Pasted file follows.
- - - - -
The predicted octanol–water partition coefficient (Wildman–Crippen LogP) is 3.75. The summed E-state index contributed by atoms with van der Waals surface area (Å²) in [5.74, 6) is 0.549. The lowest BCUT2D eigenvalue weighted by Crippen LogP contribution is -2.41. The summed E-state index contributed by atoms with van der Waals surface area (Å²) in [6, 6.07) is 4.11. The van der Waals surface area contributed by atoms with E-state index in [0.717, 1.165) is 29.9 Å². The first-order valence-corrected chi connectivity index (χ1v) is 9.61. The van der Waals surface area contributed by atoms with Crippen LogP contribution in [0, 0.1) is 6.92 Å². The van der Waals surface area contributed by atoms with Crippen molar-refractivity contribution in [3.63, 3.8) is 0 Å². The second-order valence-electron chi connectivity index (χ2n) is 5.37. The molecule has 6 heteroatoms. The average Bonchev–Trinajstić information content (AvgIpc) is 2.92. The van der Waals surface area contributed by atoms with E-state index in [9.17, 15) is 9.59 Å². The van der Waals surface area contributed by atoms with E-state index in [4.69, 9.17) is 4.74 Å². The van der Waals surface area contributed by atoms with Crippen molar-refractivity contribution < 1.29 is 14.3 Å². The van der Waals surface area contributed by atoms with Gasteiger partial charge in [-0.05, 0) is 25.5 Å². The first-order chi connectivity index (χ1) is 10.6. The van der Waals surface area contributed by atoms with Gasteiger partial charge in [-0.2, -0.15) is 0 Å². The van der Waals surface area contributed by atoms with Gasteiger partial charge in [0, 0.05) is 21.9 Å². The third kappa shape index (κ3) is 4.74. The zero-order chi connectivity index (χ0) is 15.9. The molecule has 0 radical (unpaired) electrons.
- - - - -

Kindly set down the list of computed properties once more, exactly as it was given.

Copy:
The predicted octanol–water partition coefficient (Wildman–Crippen LogP) is 3.75. The summed E-state index contributed by atoms with van der Waals surface area (Å²) in [5.74, 6) is 0.549. The lowest BCUT2D eigenvalue weighted by Crippen LogP contribution is -2.41. The summed E-state index contributed by atoms with van der Waals surface area (Å²) in [6, 6.07) is 4.11. The van der Waals surface area contributed by atoms with E-state index in [0.717, 1.165) is 29.9 Å². The first-order valence-corrected chi connectivity index (χ1v) is 9.61. The van der Waals surface area contributed by atoms with Crippen LogP contribution in [0, 0.1) is 6.92 Å². The van der Waals surface area contributed by atoms with Crippen molar-refractivity contribution in [3.63, 3.8) is 0 Å². The second-order valence-electron chi connectivity index (χ2n) is 5.37. The molecule has 6 heteroatoms. The average Bonchev–Trinajstić information content (AvgIpc) is 2.92. The van der Waals surface area contributed by atoms with E-state index in [9.17, 15) is 9.59 Å². The van der Waals surface area contributed by atoms with E-state index in [4.69, 9.17) is 4.74 Å². The van der Waals surface area contributed by atoms with Crippen molar-refractivity contribution < 1.29 is 14.3 Å². The van der Waals surface area contributed by atoms with Gasteiger partial charge in [-0.05, 0) is 25.5 Å². The first-order chi connectivity index (χ1) is 10.6. The van der Waals surface area contributed by atoms with Gasteiger partial charge in [-0.2, -0.15) is 0 Å². The van der Waals surface area contributed by atoms with Gasteiger partial charge in [0, 0.05) is 21.9 Å². The third kappa shape index (κ3) is 4.74. The zero-order chi connectivity index (χ0) is 15.9. The molecule has 0 radical (unpaired) electrons.